Andrea Rossi with prototype 1MW E-Cat energy system house in standard shipping container.
Andrea Rossi at October 28, 2011 demonstration in Bologna with prototype 1MW E-Cat energy system, which is housed in a standard shipping container.

Rossi's e-Cat Goes Commercial

Exclusive interview with Ing. Andrea Rossi, inventor of the E-Catalyst energy system

By EV World Audio

Andrea Rossi may have his doubters, detractors and skeptics, but the client for whom he demonstrated his 1MW e-Cat energy system apparently isn't one of them. Not only did the mysterious client take delivery of Rossi's first 1MW heat energy production system, but ordered a dozen more for use in cold, remote locations. That's an order worth $24 million.

While Rossi isn't at liberty to reveal who the client is -- and here speculation has run rampant -- he is not barred from talking about the results of the demonstration, witnessed by a select group of media in Bologna, Italy on October 28, 2011.

As far as the client is concerned, he/she/they are satisfied that the technology works, producing low-grade steam via a heretofore little understood physical process often identified as 'cold fusion' that somehow generates anomalous amounts of heat by combining nickel powder, hydrogen gas and a proprietary catalytic material that when heated to a critical point, goes into a self-sustaining reaction that isn't chemical in nature. Exactly what goes on at the atomic level is still a matter of debate, but Signor Rossi is confident that he knows what's happening and as soon as his patent is granted, he tells EV World, he will offer his explanation. Until then, for obvious reasons, he's keeping this knowledge to himself and a very small circle.

In the Bologna demonstration, some 50 sub-units, each measuring 20 by 20 by 15 inches and containing three e-Cat chambers each the size of an orange, ran for more than 5 hours, generating the combined equivalent of 472kW of energy per hour as measured by the amount of 110-120C steam created. While the test was originally intended to produce one megawatt, it was scaled back as a safety precaution due to concerns over gaskets that tied all the units together. Rossi says the gaskets have now been replaced and the client has taken delivery of the prototype unit, which is housed in a standard 40 foot shipping container. It will be used for building heat.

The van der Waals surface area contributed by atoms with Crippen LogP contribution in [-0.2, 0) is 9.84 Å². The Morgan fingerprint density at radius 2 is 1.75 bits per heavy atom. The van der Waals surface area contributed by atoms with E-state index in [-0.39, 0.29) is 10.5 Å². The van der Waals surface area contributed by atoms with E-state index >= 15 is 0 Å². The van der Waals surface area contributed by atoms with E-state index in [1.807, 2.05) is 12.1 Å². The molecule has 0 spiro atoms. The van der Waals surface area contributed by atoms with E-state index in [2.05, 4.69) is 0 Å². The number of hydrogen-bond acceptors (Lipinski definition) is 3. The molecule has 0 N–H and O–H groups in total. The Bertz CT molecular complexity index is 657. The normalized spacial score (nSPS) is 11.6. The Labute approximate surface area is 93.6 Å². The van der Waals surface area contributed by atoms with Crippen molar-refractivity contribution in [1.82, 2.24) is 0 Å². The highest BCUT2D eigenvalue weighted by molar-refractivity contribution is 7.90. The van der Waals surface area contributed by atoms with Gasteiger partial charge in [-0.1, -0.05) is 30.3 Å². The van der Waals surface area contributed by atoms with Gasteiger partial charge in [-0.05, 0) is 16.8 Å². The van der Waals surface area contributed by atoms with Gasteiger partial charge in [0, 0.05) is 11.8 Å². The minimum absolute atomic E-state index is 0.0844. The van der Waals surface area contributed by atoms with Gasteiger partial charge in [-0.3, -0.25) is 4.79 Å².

Rossi says that while he is focused on delivering the commercial 1MW units, each costing $2 million, he is taking no-obligation expressions of interest in a smaller, residential-sized unit with a target price of $500 per kilowatt.

Longer term, Rossi sees a need to improve the system so that it can produce industrial strength steam for electric power production and manufacturing processes. He clearly thinks it's entirely possible.

The complete 30-minute interview in which he goes into some detail about his business plans is available to EV World Premium subscribers only at this time. To listen to the interview, use either of the two MP3 players embedded in the right-hand column or download the file to your favorite MP3 device. The annual subscription fee is just $49. You get access to interviews like these, plus our weekly email newsletter and more.

EV World will continue to monitor developments in this potentially game-changing technology.


It appears from the photograph of the test unit that it is less than 40 feet in length; and likely closer to 20 feet, although Signor Rossi did not offer a correction when he reviewed the article after it was published.

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Published: 23-Nov-2011


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